In the ACT, if your house was built before 1985, there's a good chance that it contains asbestos (though this date may vary slightly in some cases).
There are two forms of asbestos – both of which may be in houses in the ACT.
The first is referred to as friable asbestos. Although this form of asbestos was not commonly used in Canberra homes, loose-fill asbestos insulation is an example of friable asbestos and this is known to have been used in a number of Canberra homes.
In recognition of the public health risks associated with loose-fill asbestos insulation, there was a Loose Asbestos Insulation Removal Program in the ACT in the late 1980’s. It is unlikely however that the Program removed all the loose-fill asbestos insulation in all ACT homes.
The second form of asbestos – “bonded” asbestos – is in a large number of Canberra homes. As was common across Australia, many homes built before 1985 will have building materials containing bonded asbestos and these are most commonly in the bathroom, laundry, kitchen, eaves and garage/shed of a house. Generally, if this form of asbestos is in a good condition and left undisturbed, it does not pose a health risk.
The information below primarily relates to “bonded” asbestos. A number of homes in the ACT may also contain friable asbestos such as in the form of loose-fill asbestos insulation. These homes would all have been built before 1985.
The Government has developed generic advice (Asbestos Advice) about the likely location of asbestos in residential premises built before 1985. This Asbestos Advice is based on the findings of an asbestos survey of over 600 homes undertaken by the ACT Asbestos Task Force in 2005. ACT laws require sellers and lessors of residential premises to provide the Asbestos Advice with a contract for sale and with a residential tenancy agreement. The law also requires building certifiers to provide the Asbestos Advice when issuing a building approval.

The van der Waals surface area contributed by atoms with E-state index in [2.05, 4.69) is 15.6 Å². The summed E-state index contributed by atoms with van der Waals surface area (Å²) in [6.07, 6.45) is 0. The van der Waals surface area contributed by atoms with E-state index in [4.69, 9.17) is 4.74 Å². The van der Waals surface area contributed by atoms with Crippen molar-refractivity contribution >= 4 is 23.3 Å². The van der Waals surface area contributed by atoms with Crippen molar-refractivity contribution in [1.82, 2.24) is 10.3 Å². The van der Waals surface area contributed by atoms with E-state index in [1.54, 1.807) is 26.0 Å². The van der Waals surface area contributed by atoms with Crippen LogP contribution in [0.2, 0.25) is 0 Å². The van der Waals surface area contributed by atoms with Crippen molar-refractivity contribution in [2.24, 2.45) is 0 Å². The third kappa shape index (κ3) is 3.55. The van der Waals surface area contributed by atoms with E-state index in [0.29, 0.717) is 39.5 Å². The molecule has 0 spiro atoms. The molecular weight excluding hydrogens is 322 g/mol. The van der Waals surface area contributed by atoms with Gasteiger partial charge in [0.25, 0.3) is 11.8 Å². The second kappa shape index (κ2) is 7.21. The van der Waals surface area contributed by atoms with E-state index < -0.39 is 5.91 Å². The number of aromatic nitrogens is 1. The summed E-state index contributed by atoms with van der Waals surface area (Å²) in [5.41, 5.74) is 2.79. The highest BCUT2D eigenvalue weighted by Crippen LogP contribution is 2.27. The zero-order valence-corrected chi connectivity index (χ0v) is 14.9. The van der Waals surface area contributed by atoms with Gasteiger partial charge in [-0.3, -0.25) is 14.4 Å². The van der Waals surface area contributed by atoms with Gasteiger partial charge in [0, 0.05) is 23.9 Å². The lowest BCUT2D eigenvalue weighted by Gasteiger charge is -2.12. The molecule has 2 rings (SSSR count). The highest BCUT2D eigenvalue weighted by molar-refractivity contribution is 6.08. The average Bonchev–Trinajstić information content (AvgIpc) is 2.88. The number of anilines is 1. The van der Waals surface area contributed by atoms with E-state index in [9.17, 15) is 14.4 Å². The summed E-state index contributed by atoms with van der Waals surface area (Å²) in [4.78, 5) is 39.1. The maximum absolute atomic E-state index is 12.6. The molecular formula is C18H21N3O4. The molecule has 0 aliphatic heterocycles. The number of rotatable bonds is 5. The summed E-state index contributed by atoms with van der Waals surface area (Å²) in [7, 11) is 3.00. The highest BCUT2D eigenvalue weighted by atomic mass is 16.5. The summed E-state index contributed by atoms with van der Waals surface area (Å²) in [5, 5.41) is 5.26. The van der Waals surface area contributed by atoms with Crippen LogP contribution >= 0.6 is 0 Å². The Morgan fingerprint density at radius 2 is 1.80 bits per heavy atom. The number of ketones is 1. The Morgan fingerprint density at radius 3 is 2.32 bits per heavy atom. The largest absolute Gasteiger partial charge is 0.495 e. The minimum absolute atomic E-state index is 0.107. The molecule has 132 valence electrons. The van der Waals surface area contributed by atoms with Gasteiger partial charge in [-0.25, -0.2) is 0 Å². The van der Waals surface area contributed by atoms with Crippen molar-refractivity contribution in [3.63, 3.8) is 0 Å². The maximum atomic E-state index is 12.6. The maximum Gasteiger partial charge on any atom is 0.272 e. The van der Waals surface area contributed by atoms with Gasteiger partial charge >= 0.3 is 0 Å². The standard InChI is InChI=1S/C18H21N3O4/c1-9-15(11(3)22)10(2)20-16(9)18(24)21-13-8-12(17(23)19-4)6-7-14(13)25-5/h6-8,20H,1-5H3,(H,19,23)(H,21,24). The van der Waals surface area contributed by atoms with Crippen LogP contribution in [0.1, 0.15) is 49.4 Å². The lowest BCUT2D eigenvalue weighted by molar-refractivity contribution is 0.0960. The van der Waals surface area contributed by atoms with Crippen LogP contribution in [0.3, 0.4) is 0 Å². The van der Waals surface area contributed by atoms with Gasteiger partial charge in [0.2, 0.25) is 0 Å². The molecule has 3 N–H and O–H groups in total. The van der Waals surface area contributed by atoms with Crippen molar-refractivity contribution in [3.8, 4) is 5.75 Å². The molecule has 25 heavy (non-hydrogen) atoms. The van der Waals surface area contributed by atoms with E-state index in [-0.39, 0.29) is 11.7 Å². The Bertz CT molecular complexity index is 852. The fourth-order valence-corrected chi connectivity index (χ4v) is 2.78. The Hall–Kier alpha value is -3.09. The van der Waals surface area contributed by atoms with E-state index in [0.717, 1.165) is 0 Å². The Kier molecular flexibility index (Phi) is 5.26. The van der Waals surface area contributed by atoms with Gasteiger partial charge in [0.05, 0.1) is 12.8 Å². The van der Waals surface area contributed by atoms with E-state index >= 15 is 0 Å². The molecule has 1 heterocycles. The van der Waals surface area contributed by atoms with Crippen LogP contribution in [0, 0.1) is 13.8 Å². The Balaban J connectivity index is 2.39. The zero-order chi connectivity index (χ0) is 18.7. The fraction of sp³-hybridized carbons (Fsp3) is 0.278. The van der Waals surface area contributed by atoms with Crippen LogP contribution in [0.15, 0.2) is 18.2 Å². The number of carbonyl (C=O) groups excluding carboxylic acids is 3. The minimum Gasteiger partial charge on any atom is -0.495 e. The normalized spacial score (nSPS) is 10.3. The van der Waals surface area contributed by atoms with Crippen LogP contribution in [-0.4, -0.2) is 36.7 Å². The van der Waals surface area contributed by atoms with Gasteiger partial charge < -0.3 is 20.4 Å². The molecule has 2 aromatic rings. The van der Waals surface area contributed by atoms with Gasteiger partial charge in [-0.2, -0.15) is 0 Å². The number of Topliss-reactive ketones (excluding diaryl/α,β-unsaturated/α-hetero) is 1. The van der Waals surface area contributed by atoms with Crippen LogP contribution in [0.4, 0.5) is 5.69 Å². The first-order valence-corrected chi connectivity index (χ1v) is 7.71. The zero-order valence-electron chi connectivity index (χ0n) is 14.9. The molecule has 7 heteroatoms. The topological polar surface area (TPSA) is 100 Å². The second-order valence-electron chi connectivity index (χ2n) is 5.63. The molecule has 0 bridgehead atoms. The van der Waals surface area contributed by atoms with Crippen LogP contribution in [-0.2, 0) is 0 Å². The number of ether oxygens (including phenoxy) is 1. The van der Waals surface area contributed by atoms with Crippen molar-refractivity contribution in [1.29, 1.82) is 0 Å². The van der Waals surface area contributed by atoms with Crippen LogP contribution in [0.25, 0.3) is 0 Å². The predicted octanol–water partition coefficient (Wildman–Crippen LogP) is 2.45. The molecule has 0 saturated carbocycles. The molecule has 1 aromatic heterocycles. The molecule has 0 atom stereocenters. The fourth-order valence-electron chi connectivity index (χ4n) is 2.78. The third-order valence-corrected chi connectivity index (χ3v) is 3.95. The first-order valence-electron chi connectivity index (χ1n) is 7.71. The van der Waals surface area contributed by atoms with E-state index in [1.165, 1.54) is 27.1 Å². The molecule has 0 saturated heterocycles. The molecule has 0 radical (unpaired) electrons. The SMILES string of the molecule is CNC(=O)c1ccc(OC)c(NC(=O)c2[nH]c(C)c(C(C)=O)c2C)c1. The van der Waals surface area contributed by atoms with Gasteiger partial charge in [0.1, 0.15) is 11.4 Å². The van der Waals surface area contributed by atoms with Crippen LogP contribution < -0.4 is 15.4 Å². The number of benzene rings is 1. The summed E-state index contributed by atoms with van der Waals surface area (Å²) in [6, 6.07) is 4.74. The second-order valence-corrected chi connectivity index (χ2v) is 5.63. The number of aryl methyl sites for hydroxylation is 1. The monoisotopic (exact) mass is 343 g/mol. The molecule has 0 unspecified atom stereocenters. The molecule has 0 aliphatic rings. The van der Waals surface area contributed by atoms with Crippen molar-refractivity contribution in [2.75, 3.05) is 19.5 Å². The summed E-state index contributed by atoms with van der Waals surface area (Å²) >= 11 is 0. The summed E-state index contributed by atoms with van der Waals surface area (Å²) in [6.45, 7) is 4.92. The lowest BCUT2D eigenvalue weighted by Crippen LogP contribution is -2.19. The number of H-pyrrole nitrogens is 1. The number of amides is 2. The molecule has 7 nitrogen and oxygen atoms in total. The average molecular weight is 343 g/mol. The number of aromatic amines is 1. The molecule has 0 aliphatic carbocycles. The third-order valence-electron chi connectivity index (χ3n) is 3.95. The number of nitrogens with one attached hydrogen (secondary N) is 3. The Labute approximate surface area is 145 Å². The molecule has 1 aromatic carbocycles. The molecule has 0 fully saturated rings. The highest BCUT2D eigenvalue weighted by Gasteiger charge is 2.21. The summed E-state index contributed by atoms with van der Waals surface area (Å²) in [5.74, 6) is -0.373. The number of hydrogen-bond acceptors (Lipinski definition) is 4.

While, for residential housing, the majority of building products containing asbestos were phased out in the 1980s, other materials containing asbestos continued to be used in plant rooms and other equipment until more recently. These materials can be found internally and externally, and in wet and dry areas. However, the age of a product or material does not always indicate whether it may contain asbestos. Also, given the range of generic products that were once manufactured using asbestos fibres, it can be difficult to tell whether a product or material contains asbestos just by looking at it.
There are some areas of a building where materials containing asbestos were more commonly used. For example, asbestos is commonly found under eaves and in wet areas. However, the most accurate way to detect whether or not asbestos is present is to have a licensed asbestos assessor inspect and test the product or material. Attempting to sample the material or product yourself, can be more hazardous than leaving it alone. If you're not sure whether a product or material contains asbestos, it's safest to treat it as though it does and take the necessary precautions.
CLICK ON A PICTURE TO ENLARGE IT.
Please note: this is not an exhaustive list of all the places you may find asbestos in residential buildings, but rather it highlights 'hotspots' where asbestos is likely to be located in homes built before 1985.
Click here for information on how to safely work with asbestos.
Click here for information on how to safely remove asbestos.
Click here for information on how to safely dispose of asbestos.